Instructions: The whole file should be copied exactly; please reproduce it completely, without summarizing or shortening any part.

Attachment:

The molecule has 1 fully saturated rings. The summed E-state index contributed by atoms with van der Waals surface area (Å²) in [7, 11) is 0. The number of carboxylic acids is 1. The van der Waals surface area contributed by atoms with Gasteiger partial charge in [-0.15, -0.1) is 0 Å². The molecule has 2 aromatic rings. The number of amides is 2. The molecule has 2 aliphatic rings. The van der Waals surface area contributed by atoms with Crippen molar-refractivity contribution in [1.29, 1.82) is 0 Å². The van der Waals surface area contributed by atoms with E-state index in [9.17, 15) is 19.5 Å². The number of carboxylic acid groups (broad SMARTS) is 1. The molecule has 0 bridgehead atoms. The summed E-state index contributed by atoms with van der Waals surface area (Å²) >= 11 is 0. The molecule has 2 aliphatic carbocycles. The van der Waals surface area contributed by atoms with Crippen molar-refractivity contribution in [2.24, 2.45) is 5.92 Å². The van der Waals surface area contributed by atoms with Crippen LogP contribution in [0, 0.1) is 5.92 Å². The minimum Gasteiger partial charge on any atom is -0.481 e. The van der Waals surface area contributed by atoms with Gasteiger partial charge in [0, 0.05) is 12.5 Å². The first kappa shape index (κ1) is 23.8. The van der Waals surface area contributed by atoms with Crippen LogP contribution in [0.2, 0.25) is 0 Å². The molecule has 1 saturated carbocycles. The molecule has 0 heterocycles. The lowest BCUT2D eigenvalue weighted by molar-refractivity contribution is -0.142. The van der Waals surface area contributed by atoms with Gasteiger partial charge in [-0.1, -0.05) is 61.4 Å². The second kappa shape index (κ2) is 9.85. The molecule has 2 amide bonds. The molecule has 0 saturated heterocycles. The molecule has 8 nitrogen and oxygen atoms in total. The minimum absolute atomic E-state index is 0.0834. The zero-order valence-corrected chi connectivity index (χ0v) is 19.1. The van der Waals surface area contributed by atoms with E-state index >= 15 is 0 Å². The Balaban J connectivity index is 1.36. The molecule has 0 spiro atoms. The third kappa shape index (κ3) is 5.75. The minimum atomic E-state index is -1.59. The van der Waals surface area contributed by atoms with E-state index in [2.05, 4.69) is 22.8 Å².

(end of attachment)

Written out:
The molecule has 1 fully saturated rings. The summed E-state index contributed by atoms with van der Waals surface area (Å²) in [7, 11) is 0. The number of carboxylic acids is 1. The van der Waals surface area contributed by atoms with Gasteiger partial charge in [-0.15, -0.1) is 0 Å². The molecule has 2 aromatic rings. The number of amides is 2. The molecule has 2 aliphatic rings. The van der Waals surface area contributed by atoms with Crippen molar-refractivity contribution in [1.29, 1.82) is 0 Å². The van der Waals surface area contributed by atoms with E-state index in [9.17, 15) is 19.5 Å². The number of carboxylic acid groups (broad SMARTS) is 1. The molecule has 0 bridgehead atoms. The summed E-state index contributed by atoms with van der Waals surface area (Å²) >= 11 is 0. The molecule has 2 aliphatic carbocycles. The van der Waals surface area contributed by atoms with Crippen molar-refractivity contribution in [2.24, 2.45) is 5.92 Å². The van der Waals surface area contributed by atoms with Crippen LogP contribution in [0, 0.1) is 5.92 Å². The minimum Gasteiger partial charge on any atom is -0.481 e. The van der Waals surface area contributed by atoms with Gasteiger partial charge in [0, 0.05) is 12.5 Å². The first kappa shape index (κ1) is 23.8. The van der Waals surface area contributed by atoms with Crippen LogP contribution in [0.2, 0.25) is 0 Å². The molecule has 1 saturated carbocycles. The molecule has 0 heterocycles. The lowest BCUT2D eigenvalue weighted by molar-refractivity contribution is -0.142. The van der Waals surface area contributed by atoms with Gasteiger partial charge in [-0.1, -0.05) is 61.4 Å². The second kappa shape index (κ2) is 9.85. The molecule has 2 amide bonds. The molecule has 0 saturated heterocycles. The molecule has 8 nitrogen and oxygen atoms in total. The minimum absolute atomic E-state index is 0.0834. The zero-order valence-corrected chi connectivity index (χ0v) is 19.1. The van der Waals surface area contributed by atoms with E-state index >= 15 is 0 Å². The Balaban J connectivity index is 1.36. The molecule has 0 spiro atoms. The third kappa shape index (κ3) is 5.75. The minimum atomic E-state index is -1.59. The van der Waals surface area contributed by atoms with E-state index in [2.05, 4.69) is 22.8 Å².